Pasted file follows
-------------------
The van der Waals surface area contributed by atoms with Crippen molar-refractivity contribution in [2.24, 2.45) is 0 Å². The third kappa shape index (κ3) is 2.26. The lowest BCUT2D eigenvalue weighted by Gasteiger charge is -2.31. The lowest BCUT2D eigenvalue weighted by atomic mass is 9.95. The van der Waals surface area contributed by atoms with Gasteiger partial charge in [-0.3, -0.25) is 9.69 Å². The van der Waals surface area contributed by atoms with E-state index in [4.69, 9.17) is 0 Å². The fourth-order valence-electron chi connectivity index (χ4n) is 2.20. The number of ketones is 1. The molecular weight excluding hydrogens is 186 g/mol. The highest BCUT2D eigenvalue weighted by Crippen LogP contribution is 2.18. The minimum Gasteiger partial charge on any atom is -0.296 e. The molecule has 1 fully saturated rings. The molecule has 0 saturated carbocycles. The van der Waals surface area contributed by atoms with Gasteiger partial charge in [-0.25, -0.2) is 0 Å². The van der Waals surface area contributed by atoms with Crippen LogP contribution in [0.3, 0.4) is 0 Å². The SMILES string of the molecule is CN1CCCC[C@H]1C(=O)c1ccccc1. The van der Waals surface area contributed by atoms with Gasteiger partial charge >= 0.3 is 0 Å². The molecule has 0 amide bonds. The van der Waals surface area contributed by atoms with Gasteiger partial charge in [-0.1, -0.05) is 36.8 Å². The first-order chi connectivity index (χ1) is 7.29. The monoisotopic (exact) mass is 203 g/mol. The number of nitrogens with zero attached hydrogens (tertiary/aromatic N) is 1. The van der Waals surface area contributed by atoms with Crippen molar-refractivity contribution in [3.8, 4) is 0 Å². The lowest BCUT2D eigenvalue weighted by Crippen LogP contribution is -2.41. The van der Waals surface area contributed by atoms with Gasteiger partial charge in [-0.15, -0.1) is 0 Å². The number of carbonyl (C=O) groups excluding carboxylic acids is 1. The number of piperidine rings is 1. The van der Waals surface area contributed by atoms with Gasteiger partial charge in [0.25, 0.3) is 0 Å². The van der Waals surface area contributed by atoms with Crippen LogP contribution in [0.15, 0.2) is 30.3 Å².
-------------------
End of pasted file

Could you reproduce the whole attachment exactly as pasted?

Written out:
The van der Waals surface area contributed by atoms with Crippen molar-refractivity contribution in [2.24, 2.45) is 0 Å². The third kappa shape index (κ3) is 2.26. The lowest BCUT2D eigenvalue weighted by Gasteiger charge is -2.31. The lowest BCUT2D eigenvalue weighted by atomic mass is 9.95. The van der Waals surface area contributed by atoms with Gasteiger partial charge in [-0.3, -0.25) is 9.69 Å². The van der Waals surface area contributed by atoms with E-state index in [4.69, 9.17) is 0 Å². The fourth-order valence-electron chi connectivity index (χ4n) is 2.20. The number of ketones is 1. The molecular weight excluding hydrogens is 186 g/mol. The highest BCUT2D eigenvalue weighted by Crippen LogP contribution is 2.18. The minimum Gasteiger partial charge on any atom is -0.296 e. The molecule has 1 fully saturated rings. The molecule has 0 saturated carbocycles. The van der Waals surface area contributed by atoms with Gasteiger partial charge in [-0.25, -0.2) is 0 Å². The van der Waals surface area contributed by atoms with Crippen LogP contribution in [0.3, 0.4) is 0 Å². The SMILES string of the molecule is CN1CCCC[C@H]1C(=O)c1ccccc1. The van der Waals surface area contributed by atoms with Gasteiger partial charge >= 0.3 is 0 Å². The molecule has 0 amide bonds. The van der Waals surface area contributed by atoms with Gasteiger partial charge in [-0.1, -0.05) is 36.8 Å². The first-order chi connectivity index (χ1) is 7.29. The monoisotopic (exact) mass is 203 g/mol. The number of nitrogens with zero attached hydrogens (tertiary/aromatic N) is 1. The van der Waals surface area contributed by atoms with Crippen molar-refractivity contribution in [3.8, 4) is 0 Å². The lowest BCUT2D eigenvalue weighted by Crippen LogP contribution is -2.41. The van der Waals surface area contributed by atoms with Gasteiger partial charge in [-0.15, -0.1) is 0 Å². The number of carbonyl (C=O) groups excluding carboxylic acids is 1. The number of piperidine rings is 1. The van der Waals surface area contributed by atoms with Gasteiger partial charge in [0.25, 0.3) is 0 Å². The van der Waals surface area contributed by atoms with Crippen LogP contribution in [0.15, 0.2) is 30.3 Å².